Wednesday 9 October 2019

Infantry and Mortars

To the Chief of Staff of Artillery of the 115th Rifle Corps
RE: #0574 May 29th 1945

On the use of mortars

The Great Patriotic War showed that the rifle division cannot complete objectives independently  in due time without sufficient organic artillery. Attached independent Supreme Command Reserve regiments are usually too late with their preparations and fire at squares on the map instead of individual targets, expending too much ammunition usually in vain. These operations do not result in desired results.

In order for the division to independently complete tactical objectives its artillery must be reinforced. The 50 mm mortar used by rifle companies have shown themselves useless while penetrating enemy defenses and during pursuit. In defensive battles, when both sides have constructed trenches at full depth, the 50 mm mortar is not very effective at ranges from 300 to 1000 meters. When these mortars fire the enemy usually detects them and responds with massed artillery fire, which causes disproportionate losses. The 50 mm mortar has little impact in offensive or defensive battles and should be removed from use.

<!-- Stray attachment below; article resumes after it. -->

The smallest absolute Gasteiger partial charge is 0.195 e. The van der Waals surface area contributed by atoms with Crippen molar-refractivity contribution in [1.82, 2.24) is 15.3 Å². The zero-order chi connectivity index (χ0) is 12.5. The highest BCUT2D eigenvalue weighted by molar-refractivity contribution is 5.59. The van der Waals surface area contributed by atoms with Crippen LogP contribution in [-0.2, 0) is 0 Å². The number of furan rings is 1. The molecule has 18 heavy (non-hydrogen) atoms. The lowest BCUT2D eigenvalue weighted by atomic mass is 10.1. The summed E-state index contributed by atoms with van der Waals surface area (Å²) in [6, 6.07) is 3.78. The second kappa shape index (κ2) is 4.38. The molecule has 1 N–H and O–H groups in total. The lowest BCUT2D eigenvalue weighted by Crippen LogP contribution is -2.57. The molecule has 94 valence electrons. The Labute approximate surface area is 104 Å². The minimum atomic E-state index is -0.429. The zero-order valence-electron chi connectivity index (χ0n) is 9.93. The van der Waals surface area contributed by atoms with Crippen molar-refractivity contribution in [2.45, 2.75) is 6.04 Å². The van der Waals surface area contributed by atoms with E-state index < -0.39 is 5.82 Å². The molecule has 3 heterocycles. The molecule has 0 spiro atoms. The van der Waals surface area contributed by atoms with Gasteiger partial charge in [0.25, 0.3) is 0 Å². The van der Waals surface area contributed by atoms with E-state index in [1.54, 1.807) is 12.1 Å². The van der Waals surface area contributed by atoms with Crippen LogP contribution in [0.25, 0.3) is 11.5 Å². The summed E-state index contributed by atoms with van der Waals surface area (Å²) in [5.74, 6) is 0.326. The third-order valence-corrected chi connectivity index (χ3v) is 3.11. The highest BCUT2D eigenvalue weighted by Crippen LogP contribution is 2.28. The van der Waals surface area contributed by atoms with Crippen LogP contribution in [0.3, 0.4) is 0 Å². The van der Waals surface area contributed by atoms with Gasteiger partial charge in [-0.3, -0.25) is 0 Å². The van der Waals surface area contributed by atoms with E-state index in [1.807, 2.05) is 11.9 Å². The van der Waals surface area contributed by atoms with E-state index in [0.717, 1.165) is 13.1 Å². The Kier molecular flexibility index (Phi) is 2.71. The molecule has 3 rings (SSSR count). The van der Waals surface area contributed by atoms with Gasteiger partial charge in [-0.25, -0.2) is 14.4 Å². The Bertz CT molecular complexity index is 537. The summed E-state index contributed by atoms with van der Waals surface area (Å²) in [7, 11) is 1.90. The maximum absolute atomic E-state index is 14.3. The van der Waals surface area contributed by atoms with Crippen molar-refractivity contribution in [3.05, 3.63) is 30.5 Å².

The 82 mm battalion mortar with superior firepower should be moved down to the infantry company. Each company needs to have a gun battery of 3 mortars. Communication between the battery and forward observers can be performed by telephone.

With the 82 mm mortars passed on to rifle companies the firepower of a company will increase and fire can be brought to any enemy machinegun nests and direct fire artillery. This will prevent excess losses. Delivery of ammunition can be done by means of the battalion.